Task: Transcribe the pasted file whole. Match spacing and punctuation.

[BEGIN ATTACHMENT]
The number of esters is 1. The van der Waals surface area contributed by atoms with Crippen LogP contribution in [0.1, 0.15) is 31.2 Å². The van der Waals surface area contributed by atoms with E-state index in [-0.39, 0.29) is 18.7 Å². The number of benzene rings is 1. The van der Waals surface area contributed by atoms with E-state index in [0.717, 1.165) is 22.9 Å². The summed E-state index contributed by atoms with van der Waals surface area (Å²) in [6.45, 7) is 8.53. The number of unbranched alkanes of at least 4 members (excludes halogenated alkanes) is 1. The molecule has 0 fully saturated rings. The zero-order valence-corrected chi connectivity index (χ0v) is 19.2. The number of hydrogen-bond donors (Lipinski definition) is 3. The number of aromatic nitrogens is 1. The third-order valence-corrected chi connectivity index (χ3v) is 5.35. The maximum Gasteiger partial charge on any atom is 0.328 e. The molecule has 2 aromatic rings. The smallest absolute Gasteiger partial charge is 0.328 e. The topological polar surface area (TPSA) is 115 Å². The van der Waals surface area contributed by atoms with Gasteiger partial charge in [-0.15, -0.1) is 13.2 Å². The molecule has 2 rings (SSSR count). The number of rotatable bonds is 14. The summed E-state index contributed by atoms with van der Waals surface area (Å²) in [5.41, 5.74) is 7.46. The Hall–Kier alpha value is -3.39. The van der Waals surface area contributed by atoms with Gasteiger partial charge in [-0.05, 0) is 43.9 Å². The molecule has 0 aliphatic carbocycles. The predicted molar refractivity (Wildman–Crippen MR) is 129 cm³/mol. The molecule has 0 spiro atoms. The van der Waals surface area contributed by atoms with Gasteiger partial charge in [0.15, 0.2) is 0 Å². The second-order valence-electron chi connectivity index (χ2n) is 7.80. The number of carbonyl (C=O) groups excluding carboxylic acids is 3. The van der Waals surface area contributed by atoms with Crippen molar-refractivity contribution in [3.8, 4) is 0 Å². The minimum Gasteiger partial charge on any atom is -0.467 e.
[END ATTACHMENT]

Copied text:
The number of esters is 1. The van der Waals surface area contributed by atoms with Crippen LogP contribution in [0.1, 0.15) is 31.2 Å². The van der Waals surface area contributed by atoms with E-state index in [-0.39, 0.29) is 18.7 Å². The number of benzene rings is 1. The van der Waals surface area contributed by atoms with E-state index in [0.717, 1.165) is 22.9 Å². The summed E-state index contributed by atoms with van der Waals surface area (Å²) in [6.45, 7) is 8.53. The number of unbranched alkanes of at least 4 members (excludes halogenated alkanes) is 1. The molecule has 0 fully saturated rings. The zero-order valence-corrected chi connectivity index (χ0v) is 19.2. The number of hydrogen-bond donors (Lipinski definition) is 3. The number of aromatic nitrogens is 1. The third-order valence-corrected chi connectivity index (χ3v) is 5.35. The maximum Gasteiger partial charge on any atom is 0.328 e. The molecule has 2 aromatic rings. The smallest absolute Gasteiger partial charge is 0.328 e. The topological polar surface area (TPSA) is 115 Å². The van der Waals surface area contributed by atoms with Gasteiger partial charge in [-0.15, -0.1) is 13.2 Å². The molecule has 2 rings (SSSR count). The number of rotatable bonds is 14. The summed E-state index contributed by atoms with van der Waals surface area (Å²) in [5.41, 5.74) is 7.46. The Hall–Kier alpha value is -3.39. The van der Waals surface area contributed by atoms with Gasteiger partial charge in [-0.05, 0) is 43.9 Å². The molecule has 0 aliphatic carbocycles. The predicted molar refractivity (Wildman–Crippen MR) is 129 cm³/mol. The molecule has 0 spiro atoms. The van der Waals surface area contributed by atoms with Gasteiger partial charge in [0.15, 0.2) is 0 Å². The second-order valence-electron chi connectivity index (χ2n) is 7.80. The number of carbonyl (C=O) groups excluding carboxylic acids is 3. The van der Waals surface area contributed by atoms with Crippen molar-refractivity contribution in [3.8, 4) is 0 Å². The minimum Gasteiger partial charge on any atom is -0.467 e.